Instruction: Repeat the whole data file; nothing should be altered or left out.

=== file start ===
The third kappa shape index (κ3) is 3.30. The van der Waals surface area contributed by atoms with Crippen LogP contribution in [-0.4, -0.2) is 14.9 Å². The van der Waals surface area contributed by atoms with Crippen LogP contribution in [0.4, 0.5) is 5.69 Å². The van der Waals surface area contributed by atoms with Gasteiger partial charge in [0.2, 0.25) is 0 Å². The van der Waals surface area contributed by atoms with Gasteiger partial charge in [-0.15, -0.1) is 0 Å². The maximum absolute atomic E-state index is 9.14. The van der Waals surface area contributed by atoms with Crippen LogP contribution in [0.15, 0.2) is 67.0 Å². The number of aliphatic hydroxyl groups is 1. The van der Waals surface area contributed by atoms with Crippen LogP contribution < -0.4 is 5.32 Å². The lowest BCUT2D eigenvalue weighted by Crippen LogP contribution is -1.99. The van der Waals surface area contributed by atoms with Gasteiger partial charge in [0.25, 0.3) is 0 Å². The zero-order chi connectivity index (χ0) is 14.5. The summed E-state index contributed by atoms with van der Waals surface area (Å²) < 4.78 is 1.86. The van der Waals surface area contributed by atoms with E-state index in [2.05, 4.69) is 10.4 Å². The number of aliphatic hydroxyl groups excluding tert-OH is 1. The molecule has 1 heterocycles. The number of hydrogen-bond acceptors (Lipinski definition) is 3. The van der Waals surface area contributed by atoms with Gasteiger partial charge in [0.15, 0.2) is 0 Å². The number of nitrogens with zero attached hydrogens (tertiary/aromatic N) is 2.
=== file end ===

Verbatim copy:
The third kappa shape index (κ3) is 3.30. The van der Waals surface area contributed by atoms with Crippen LogP contribution in [-0.4, -0.2) is 14.9 Å². The van der Waals surface area contributed by atoms with Crippen LogP contribution in [0.4, 0.5) is 5.69 Å². The van der Waals surface area contributed by atoms with Gasteiger partial charge in [0.2, 0.25) is 0 Å². The van der Waals surface area contributed by atoms with Gasteiger partial charge in [-0.15, -0.1) is 0 Å². The maximum absolute atomic E-state index is 9.14. The van der Waals surface area contributed by atoms with Crippen LogP contribution in [0.15, 0.2) is 67.0 Å². The number of aliphatic hydroxyl groups is 1. The van der Waals surface area contributed by atoms with Crippen LogP contribution < -0.4 is 5.32 Å². The lowest BCUT2D eigenvalue weighted by Crippen LogP contribution is -1.99. The van der Waals surface area contributed by atoms with Gasteiger partial charge in [0.25, 0.3) is 0 Å². The zero-order chi connectivity index (χ0) is 14.5. The summed E-state index contributed by atoms with van der Waals surface area (Å²) < 4.78 is 1.86. The van der Waals surface area contributed by atoms with E-state index in [2.05, 4.69) is 10.4 Å². The number of aliphatic hydroxyl groups excluding tert-OH is 1. The molecule has 1 heterocycles. The number of hydrogen-bond acceptors (Lipinski definition) is 3. The van der Waals surface area contributed by atoms with Gasteiger partial charge in [0.15, 0.2) is 0 Å². The number of nitrogens with zero attached hydrogens (tertiary/aromatic N) is 2.